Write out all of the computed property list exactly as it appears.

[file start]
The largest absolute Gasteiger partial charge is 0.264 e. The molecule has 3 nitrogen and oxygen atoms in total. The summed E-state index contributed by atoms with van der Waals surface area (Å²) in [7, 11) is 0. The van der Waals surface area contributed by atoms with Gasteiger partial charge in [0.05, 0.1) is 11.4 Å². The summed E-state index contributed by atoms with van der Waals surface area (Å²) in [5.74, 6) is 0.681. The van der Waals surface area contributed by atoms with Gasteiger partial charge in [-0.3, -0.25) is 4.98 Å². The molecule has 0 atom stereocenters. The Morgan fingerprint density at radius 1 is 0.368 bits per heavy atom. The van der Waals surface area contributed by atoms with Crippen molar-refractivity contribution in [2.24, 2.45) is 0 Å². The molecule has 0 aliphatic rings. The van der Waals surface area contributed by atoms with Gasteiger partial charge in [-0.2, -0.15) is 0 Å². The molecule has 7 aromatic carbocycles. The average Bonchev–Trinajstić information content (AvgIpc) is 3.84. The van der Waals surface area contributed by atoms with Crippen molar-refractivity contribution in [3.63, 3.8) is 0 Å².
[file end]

The largest absolute Gasteiger partial charge is 0.264 e. The molecule has 3 nitrogen and oxygen atoms in total. The summed E-state index contributed by atoms with van der Waals surface area (Å²) in [7, 11) is 0. The van der Waals surface area contributed by atoms with Gasteiger partial charge in [0.05, 0.1) is 11.4 Å². The summed E-state index contributed by atoms with van der Waals surface area (Å²) in [5.74, 6) is 0.681. The van der Waals surface area contributed by atoms with Gasteiger partial charge in [-0.3, -0.25) is 4.98 Å². The molecule has 0 atom stereocenters. The Morgan fingerprint density at radius 1 is 0.368 bits per heavy atom. The van der Waals surface area contributed by atoms with Crippen molar-refractivity contribution in [2.24, 2.45) is 0 Å². The molecule has 0 aliphatic rings. The van der Waals surface area contributed by atoms with Gasteiger partial charge in [-0.2, -0.15) is 0 Å². The molecule has 7 aromatic carbocycles. The average Bonchev–Trinajstić information content (AvgIpc) is 3.84. The van der Waals surface area contributed by atoms with Crippen molar-refractivity contribution in [3.63, 3.8) is 0 Å².